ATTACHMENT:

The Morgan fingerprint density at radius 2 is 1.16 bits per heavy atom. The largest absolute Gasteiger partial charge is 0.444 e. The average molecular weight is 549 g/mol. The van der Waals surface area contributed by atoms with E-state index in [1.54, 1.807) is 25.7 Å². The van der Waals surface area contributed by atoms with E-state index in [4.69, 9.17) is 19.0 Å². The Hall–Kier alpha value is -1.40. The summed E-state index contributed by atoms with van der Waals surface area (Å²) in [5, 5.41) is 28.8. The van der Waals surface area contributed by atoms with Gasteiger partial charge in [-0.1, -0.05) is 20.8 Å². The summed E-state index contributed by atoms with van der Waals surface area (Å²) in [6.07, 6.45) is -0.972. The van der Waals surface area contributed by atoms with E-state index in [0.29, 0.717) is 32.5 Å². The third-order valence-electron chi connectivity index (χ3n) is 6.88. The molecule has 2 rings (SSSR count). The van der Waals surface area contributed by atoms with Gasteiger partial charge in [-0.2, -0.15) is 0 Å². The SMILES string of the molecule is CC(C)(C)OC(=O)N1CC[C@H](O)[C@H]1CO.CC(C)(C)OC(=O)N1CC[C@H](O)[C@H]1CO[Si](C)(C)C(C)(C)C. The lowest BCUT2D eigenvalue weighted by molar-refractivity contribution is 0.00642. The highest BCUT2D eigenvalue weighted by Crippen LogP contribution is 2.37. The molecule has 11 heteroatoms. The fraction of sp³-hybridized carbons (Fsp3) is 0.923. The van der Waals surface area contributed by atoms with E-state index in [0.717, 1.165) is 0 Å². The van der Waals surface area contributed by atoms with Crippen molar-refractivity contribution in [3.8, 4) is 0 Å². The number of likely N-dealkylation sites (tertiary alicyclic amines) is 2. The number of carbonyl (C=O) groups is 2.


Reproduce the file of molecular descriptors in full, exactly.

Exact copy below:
The Morgan fingerprint density at radius 2 is 1.16 bits per heavy atom. The largest absolute Gasteiger partial charge is 0.444 e. The average molecular weight is 549 g/mol. The van der Waals surface area contributed by atoms with E-state index in [1.54, 1.807) is 25.7 Å². The van der Waals surface area contributed by atoms with E-state index in [4.69, 9.17) is 19.0 Å². The Hall–Kier alpha value is -1.40. The summed E-state index contributed by atoms with van der Waals surface area (Å²) in [5, 5.41) is 28.8. The van der Waals surface area contributed by atoms with Gasteiger partial charge in [-0.1, -0.05) is 20.8 Å². The summed E-state index contributed by atoms with van der Waals surface area (Å²) in [6.07, 6.45) is -0.972. The van der Waals surface area contributed by atoms with E-state index in [0.29, 0.717) is 32.5 Å². The third-order valence-electron chi connectivity index (χ3n) is 6.88. The molecule has 2 rings (SSSR count). The van der Waals surface area contributed by atoms with Gasteiger partial charge in [-0.2, -0.15) is 0 Å². The SMILES string of the molecule is CC(C)(C)OC(=O)N1CC[C@H](O)[C@H]1CO.CC(C)(C)OC(=O)N1CC[C@H](O)[C@H]1CO[Si](C)(C)C(C)(C)C. The lowest BCUT2D eigenvalue weighted by molar-refractivity contribution is 0.00642. The highest BCUT2D eigenvalue weighted by Crippen LogP contribution is 2.37. The molecule has 11 heteroatoms. The fraction of sp³-hybridized carbons (Fsp3) is 0.923. The van der Waals surface area contributed by atoms with E-state index in [0.717, 1.165) is 0 Å². The van der Waals surface area contributed by atoms with Crippen molar-refractivity contribution in [3.8, 4) is 0 Å². The number of likely N-dealkylation sites (tertiary alicyclic amines) is 2. The number of carbonyl (C=O) groups is 2.